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Kimberley, an 11-year-old aspiring fashion designer, lives in a community in Ontario where unemployment rates are high and average family income is low. Homes are clustered together with little space for parks and playgrounds.
The local Boys and Girls Club has become an oasis for Kimberley and almost 4,000 other children and youth from the surrounding neighbourhoods. Kimberley recently became involved in Fit for Life, a CWF-funded program designed specifi cally for girls ages 9-13 that teaches self confi dence through physical activity. Fit for Life gives girls in the critical pre-teen years an opportunity to express their individuality, and to learn from and support each other without the pressures inherent in a mixed gender environment.
Kimberley has quickly become one of program’s most enthusiastic participants. She likes all the activities offered in the program’s weekly sessions, and she likes the frequent field trips. But most of all, she likes the energy and camaraderie of the group. “We talk about ideas,” she says. “Everyone in the group listens, and then we build on the ideas.” When asked why the girls only dynamic is so important, Kimberley explains, “I trust all the girls in the group. Boys might tell someone else your confi dences.”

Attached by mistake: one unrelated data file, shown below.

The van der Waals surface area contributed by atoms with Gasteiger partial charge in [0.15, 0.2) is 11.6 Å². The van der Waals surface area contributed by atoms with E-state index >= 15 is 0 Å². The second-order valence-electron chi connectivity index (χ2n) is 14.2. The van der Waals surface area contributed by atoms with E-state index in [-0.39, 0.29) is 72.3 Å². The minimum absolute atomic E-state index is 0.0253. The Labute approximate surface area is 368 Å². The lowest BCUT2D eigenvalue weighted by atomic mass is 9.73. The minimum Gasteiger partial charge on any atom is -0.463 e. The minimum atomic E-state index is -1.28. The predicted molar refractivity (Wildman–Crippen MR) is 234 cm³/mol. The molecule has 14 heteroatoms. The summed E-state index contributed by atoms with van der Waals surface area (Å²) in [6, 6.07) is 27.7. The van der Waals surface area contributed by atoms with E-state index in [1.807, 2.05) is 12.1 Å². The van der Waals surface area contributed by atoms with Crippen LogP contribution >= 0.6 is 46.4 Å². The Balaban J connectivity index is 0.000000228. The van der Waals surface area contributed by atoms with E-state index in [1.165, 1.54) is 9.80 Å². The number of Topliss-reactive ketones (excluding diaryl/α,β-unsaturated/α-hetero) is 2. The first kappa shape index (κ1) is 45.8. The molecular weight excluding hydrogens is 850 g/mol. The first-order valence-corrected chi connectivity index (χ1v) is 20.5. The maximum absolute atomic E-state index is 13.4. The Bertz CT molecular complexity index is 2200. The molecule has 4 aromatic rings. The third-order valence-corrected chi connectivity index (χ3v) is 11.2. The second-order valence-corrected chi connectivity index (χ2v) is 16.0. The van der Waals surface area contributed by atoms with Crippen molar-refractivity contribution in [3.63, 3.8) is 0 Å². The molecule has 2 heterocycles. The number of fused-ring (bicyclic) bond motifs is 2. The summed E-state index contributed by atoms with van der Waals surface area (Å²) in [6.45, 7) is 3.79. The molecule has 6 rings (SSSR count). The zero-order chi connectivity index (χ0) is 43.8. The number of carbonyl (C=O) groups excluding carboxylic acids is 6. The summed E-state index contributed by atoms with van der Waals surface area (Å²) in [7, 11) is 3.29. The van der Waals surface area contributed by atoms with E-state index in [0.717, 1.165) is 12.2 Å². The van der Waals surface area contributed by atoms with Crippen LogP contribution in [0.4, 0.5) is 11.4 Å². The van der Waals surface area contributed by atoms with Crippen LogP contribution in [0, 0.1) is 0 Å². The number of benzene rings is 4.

Helen Matteer, one of the program’s facilitators, is pleased to see Kimberley drawing strength from the power of the all-girls group. “Kimberley is building positive relationships with her peers and becoming more self-confident,” says Helen. “She’s also emerging as a leader. I can imagine her in my role someday.”